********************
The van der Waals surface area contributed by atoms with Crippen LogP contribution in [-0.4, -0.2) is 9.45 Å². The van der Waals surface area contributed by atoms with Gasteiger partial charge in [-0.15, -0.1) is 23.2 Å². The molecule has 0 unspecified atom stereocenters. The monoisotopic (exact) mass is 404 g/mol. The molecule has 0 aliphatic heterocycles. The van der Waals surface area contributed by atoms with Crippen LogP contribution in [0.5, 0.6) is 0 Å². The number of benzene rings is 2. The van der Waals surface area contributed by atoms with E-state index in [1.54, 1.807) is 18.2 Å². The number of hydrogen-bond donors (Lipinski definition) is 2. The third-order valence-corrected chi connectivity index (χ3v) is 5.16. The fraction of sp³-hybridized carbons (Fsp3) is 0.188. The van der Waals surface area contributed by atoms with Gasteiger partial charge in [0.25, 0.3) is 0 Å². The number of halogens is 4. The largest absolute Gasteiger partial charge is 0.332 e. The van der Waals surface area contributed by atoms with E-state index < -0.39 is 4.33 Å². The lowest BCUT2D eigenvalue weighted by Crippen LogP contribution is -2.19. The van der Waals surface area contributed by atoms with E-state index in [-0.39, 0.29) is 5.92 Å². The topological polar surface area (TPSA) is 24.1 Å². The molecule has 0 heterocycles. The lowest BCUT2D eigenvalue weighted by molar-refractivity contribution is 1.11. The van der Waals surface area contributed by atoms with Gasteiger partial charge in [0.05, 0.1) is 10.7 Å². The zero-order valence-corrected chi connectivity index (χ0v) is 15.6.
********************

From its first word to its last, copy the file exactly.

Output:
The van der Waals surface area contributed by atoms with Crippen LogP contribution in [-0.4, -0.2) is 9.45 Å². The van der Waals surface area contributed by atoms with Gasteiger partial charge in [-0.15, -0.1) is 23.2 Å². The molecule has 0 unspecified atom stereocenters. The monoisotopic (exact) mass is 404 g/mol. The molecule has 0 aliphatic heterocycles. The van der Waals surface area contributed by atoms with Crippen LogP contribution in [0.5, 0.6) is 0 Å². The number of benzene rings is 2. The van der Waals surface area contributed by atoms with E-state index in [1.54, 1.807) is 18.2 Å². The number of hydrogen-bond donors (Lipinski definition) is 2. The third-order valence-corrected chi connectivity index (χ3v) is 5.16. The fraction of sp³-hybridized carbons (Fsp3) is 0.188. The van der Waals surface area contributed by atoms with Gasteiger partial charge in [0.25, 0.3) is 0 Å². The number of halogens is 4. The largest absolute Gasteiger partial charge is 0.332 e. The van der Waals surface area contributed by atoms with E-state index < -0.39 is 4.33 Å². The lowest BCUT2D eigenvalue weighted by Crippen LogP contribution is -2.19. The van der Waals surface area contributed by atoms with E-state index in [-0.39, 0.29) is 5.92 Å². The topological polar surface area (TPSA) is 24.1 Å². The molecule has 0 heterocycles. The lowest BCUT2D eigenvalue weighted by molar-refractivity contribution is 1.11. The van der Waals surface area contributed by atoms with Gasteiger partial charge in [0.05, 0.1) is 10.7 Å². The zero-order valence-corrected chi connectivity index (χ0v) is 15.6.